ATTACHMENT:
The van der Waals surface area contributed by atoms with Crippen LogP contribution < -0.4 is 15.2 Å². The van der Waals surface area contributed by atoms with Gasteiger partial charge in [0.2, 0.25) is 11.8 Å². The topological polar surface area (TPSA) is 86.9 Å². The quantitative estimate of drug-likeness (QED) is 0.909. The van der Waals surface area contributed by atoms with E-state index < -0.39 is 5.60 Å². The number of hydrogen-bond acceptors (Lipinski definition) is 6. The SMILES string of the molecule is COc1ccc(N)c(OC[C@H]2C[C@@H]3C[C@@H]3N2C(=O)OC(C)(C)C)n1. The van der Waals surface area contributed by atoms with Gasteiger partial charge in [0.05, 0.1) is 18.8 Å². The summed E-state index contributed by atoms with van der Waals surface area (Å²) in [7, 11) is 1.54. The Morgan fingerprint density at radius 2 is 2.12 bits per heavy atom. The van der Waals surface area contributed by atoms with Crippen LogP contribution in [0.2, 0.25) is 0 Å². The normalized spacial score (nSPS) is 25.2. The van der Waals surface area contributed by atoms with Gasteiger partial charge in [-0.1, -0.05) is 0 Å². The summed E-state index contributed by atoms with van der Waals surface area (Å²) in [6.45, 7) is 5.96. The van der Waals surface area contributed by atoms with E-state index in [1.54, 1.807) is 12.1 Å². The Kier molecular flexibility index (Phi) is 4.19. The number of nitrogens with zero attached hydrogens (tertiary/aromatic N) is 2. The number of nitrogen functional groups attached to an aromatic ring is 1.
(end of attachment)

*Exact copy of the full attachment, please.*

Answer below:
The van der Waals surface area contributed by atoms with Crippen LogP contribution < -0.4 is 15.2 Å². The van der Waals surface area contributed by atoms with Gasteiger partial charge in [0.2, 0.25) is 11.8 Å². The topological polar surface area (TPSA) is 86.9 Å². The quantitative estimate of drug-likeness (QED) is 0.909. The van der Waals surface area contributed by atoms with E-state index < -0.39 is 5.60 Å². The number of hydrogen-bond acceptors (Lipinski definition) is 6. The SMILES string of the molecule is COc1ccc(N)c(OC[C@H]2C[C@@H]3C[C@@H]3N2C(=O)OC(C)(C)C)n1. The van der Waals surface area contributed by atoms with Gasteiger partial charge in [0.05, 0.1) is 18.8 Å². The summed E-state index contributed by atoms with van der Waals surface area (Å²) in [7, 11) is 1.54. The Morgan fingerprint density at radius 2 is 2.12 bits per heavy atom. The van der Waals surface area contributed by atoms with Crippen LogP contribution in [0.2, 0.25) is 0 Å². The normalized spacial score (nSPS) is 25.2. The van der Waals surface area contributed by atoms with Gasteiger partial charge in [-0.1, -0.05) is 0 Å². The summed E-state index contributed by atoms with van der Waals surface area (Å²) in [6.45, 7) is 5.96. The van der Waals surface area contributed by atoms with E-state index in [1.54, 1.807) is 12.1 Å². The Kier molecular flexibility index (Phi) is 4.19. The number of nitrogens with zero attached hydrogens (tertiary/aromatic N) is 2. The number of nitrogen functional groups attached to an aromatic ring is 1.